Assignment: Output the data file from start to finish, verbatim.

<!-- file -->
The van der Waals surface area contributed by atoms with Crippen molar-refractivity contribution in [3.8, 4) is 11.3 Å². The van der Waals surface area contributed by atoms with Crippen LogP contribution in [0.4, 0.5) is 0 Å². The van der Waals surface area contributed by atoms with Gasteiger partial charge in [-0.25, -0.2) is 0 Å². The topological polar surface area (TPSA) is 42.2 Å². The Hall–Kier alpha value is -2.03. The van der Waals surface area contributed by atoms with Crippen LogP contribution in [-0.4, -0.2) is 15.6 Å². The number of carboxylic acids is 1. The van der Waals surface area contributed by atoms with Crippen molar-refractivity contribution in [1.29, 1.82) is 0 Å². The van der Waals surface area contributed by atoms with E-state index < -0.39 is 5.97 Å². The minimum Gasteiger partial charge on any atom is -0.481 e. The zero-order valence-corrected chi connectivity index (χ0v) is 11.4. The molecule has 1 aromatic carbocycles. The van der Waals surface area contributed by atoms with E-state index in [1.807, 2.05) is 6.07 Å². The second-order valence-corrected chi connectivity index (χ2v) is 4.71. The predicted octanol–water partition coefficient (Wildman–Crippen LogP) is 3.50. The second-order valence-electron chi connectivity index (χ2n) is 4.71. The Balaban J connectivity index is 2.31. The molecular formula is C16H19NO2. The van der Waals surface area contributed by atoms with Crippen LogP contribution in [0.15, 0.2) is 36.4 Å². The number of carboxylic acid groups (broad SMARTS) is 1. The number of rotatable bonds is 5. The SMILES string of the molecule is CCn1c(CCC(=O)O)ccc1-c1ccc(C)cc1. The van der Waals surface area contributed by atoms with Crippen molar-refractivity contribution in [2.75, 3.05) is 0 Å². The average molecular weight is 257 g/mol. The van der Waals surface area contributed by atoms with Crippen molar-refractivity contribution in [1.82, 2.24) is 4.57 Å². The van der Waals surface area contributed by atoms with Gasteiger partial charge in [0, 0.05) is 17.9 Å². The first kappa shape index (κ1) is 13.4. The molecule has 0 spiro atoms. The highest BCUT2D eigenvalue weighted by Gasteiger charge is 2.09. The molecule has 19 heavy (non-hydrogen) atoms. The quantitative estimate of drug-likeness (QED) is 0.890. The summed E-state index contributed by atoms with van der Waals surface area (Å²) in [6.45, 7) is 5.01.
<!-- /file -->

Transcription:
The van der Waals surface area contributed by atoms with Crippen molar-refractivity contribution in [3.8, 4) is 11.3 Å². The van der Waals surface area contributed by atoms with Crippen LogP contribution in [0.4, 0.5) is 0 Å². The van der Waals surface area contributed by atoms with Gasteiger partial charge in [-0.25, -0.2) is 0 Å². The topological polar surface area (TPSA) is 42.2 Å². The Hall–Kier alpha value is -2.03. The van der Waals surface area contributed by atoms with Crippen LogP contribution in [-0.4, -0.2) is 15.6 Å². The number of carboxylic acids is 1. The van der Waals surface area contributed by atoms with Crippen molar-refractivity contribution in [1.29, 1.82) is 0 Å². The van der Waals surface area contributed by atoms with E-state index < -0.39 is 5.97 Å². The minimum Gasteiger partial charge on any atom is -0.481 e. The zero-order valence-corrected chi connectivity index (χ0v) is 11.4. The molecule has 1 aromatic carbocycles. The van der Waals surface area contributed by atoms with E-state index in [1.807, 2.05) is 6.07 Å². The second-order valence-corrected chi connectivity index (χ2v) is 4.71. The predicted octanol–water partition coefficient (Wildman–Crippen LogP) is 3.50. The second-order valence-electron chi connectivity index (χ2n) is 4.71. The Balaban J connectivity index is 2.31. The molecular formula is C16H19NO2. The van der Waals surface area contributed by atoms with Crippen LogP contribution in [0.15, 0.2) is 36.4 Å². The number of carboxylic acid groups (broad SMARTS) is 1. The number of rotatable bonds is 5. The SMILES string of the molecule is CCn1c(CCC(=O)O)ccc1-c1ccc(C)cc1. The van der Waals surface area contributed by atoms with Crippen molar-refractivity contribution in [2.75, 3.05) is 0 Å². The average molecular weight is 257 g/mol. The van der Waals surface area contributed by atoms with Crippen molar-refractivity contribution in [1.82, 2.24) is 4.57 Å². The van der Waals surface area contributed by atoms with Gasteiger partial charge in [0, 0.05) is 17.9 Å². The first kappa shape index (κ1) is 13.4. The molecule has 0 spiro atoms. The highest BCUT2D eigenvalue weighted by Gasteiger charge is 2.09. The molecule has 19 heavy (non-hydrogen) atoms. The quantitative estimate of drug-likeness (QED) is 0.890. The summed E-state index contributed by atoms with van der Waals surface area (Å²) in [6.45, 7) is 5.01.